Let's be real. This is me we're talking about. Give me the tiniest bit of wiggle room and something in my life is going to become fuel to make someone else giggle. I'm told my instructor was thoroughly amused.
And we're off...
Children are wonderful, aren’t they? They’re cute, funny, unpredictable, entertaining, and they can even be used as legal child labor at home, or as gophers when you just don’t feel like getting up to refill your glass during a television show. However, they’re also to blame for a pandemic running rampant across the nation. Children are, in my opinion, the reason adults all over the world are completely losing it. Don’t believe me? Let me explain.
Before children came along, I had my future planned out in intricate detail. I even had a schedule for when I would finish my schooling, when I would start my chosen career, when I would impress my bosses and get the big raise, when I would find Mr. Right and trick him into proposing to me, when we would buy our dream home, when we would hit the lottery and retire in luxury. You get the idea.
Now that I have children, there is no such thing as a schedule. What we have instead is a list of activities that are planned as a family and devolve into frantic races to complete school science projects that are “forgotten about” until the night before they are due. Our days can be set to the tune of “Flight of the Bumblebee” as alarm clocks go off at thoroughly indecent hours every morning and adults scramble to finish daily tasks before the children appear like miniature hurricanes and announce the need to attend dance classes, sports practices, scouting activities, church youth meetings, play dates, and the occasional school production. Knowing about such things more than fifteen minutes in advance is apparently forbidden in the “Children’s Handbook of Life”.
Before children came along, I was the proud owner of a substantial vocabulary that could be counted on to dazzle most of my friends as I articulated my thoughts in complete and precise sentences flowing with several syllable words guaranteed to make me sound like I held a doctorate in pretty much every field of study available.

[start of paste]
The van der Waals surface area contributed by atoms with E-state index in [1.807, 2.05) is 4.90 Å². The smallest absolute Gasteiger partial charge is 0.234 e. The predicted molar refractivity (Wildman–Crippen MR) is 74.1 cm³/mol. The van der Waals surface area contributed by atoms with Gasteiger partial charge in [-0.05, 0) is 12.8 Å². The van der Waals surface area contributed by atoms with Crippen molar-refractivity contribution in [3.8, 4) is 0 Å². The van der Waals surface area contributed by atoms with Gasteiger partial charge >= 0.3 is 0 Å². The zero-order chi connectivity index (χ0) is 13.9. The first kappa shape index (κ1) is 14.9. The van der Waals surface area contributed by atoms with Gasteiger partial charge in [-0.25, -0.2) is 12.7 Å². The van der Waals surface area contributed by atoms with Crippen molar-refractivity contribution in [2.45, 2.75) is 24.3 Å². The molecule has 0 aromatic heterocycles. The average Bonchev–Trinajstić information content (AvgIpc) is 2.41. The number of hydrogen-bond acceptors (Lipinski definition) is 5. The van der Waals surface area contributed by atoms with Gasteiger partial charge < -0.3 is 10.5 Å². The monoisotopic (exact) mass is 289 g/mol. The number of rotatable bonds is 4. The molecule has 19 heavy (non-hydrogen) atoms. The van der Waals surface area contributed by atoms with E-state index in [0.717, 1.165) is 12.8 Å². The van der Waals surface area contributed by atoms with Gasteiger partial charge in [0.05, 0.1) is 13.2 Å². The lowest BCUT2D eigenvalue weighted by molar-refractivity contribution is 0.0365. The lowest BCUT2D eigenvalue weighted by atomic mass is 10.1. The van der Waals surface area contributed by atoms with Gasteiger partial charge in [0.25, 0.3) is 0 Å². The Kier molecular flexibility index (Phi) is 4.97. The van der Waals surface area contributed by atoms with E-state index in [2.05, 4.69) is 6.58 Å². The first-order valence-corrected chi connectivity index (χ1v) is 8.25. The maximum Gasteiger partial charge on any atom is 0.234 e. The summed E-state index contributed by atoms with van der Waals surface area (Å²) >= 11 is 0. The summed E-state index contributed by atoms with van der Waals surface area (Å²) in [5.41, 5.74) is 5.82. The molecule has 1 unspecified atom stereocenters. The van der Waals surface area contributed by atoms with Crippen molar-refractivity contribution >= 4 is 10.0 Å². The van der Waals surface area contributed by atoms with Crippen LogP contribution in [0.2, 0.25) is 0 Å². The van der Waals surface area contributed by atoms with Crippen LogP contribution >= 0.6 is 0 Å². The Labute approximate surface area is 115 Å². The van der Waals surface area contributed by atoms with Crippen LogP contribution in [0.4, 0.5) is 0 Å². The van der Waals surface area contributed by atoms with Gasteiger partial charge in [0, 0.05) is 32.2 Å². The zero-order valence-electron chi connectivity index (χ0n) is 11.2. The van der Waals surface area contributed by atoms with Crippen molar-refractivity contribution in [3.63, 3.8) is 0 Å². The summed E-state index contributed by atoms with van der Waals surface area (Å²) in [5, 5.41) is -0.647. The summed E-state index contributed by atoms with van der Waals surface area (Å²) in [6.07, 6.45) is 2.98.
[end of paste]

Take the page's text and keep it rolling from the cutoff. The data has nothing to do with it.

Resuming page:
Now that I have children, managing to form and spit out a complete sentence is worthy of a victory dance. My adult friends have running bets on how long I can go before announcing that I need to “go potty” or that something is “ucky”, which is now the technical term for something that is unpleasant to touch or smell. Stuttering is now its own dialect which can be clearly understood by other adults who also have smaller versions of themselves running around. The rate of the stutter and the volume of spittle escaping as we attempt to convey our thoughts is just the accent identifying the region in which we live.
Before children came along, I could remember phone numbers from every home my family ever lived in. I could recall the names of every person I’d ever called a friend, as well as their close relatives and pets. I could read books once and vividly remember each and every plot twist months later when quizzed about them. I could tell my parents every license plate they’d ever had registered to their vehicles throughout my childhood. I could even recite the American presidents in order through Ronald Reagan.
Now that I have children, I have to use a calculator to work out how old I am. I enter a room and stare around in confusion as I rack my brain to figure out why I went into that room in the first place. I have to cycle through the names of every child I’ve known, all of my siblings, and most family pets in the hopes of randomly shouting out the actual name of the child I’m attempting to discipline. Once I manage to get the name right, it’s a complete toss up that I remember what I was yelling about to begin with.
Before children came along, I was very aware of my physical appearance. My hair needed to be just right and “fly aways” were captured and tamed with brutal efficiency. My clothing choices were based on how well they flattered my eye color or accentuated curves without being flashy. My nails had to be kept just the right length, shape, and color to catch the eye while not clashing with that day’s clothing color. Shoe and clothing purchases were made often in order to keep up with current fads and the seasons.
Now that I have children, my hairbrush gets to wave at my scalp in passing each morning before my hair gets shoved unceremoniously into a ponytail holder that may or may not be set at a haphazard angle on my head. My outfits are thrown together purely on a “this was on the top of the pile” strategy that has so far miraculously avoided landing me on the “People of Walmart” website. Shoe and clothing purchases are now made based on how well they hide mystery stains that always manage to appear on the way to important functions. I wear an obnoxious amount of paisley and floral.
Yes, children are definitely cute, funny, unpredictable, and highly entertaining. But don’t let them fool you. Their real purpose is to fulfill the age old Mother’s Curse we all laughed off and foolishly ignored when we heard it: “May your kids be JUST LIKE YOU!” If we made our own parents completely nuts, it’s only logical that our children are going to have the same effect on us!
Just remember, whenever you see a mom holding that sweet child in her arms and rocking gently back and forth in an absent-minded way, that’s just Mother Nature preparing us for the days when we’re found curled up in the fetal position rocking and humming to ourselves in terror because our grown children just promised to come back home… with grandchildren.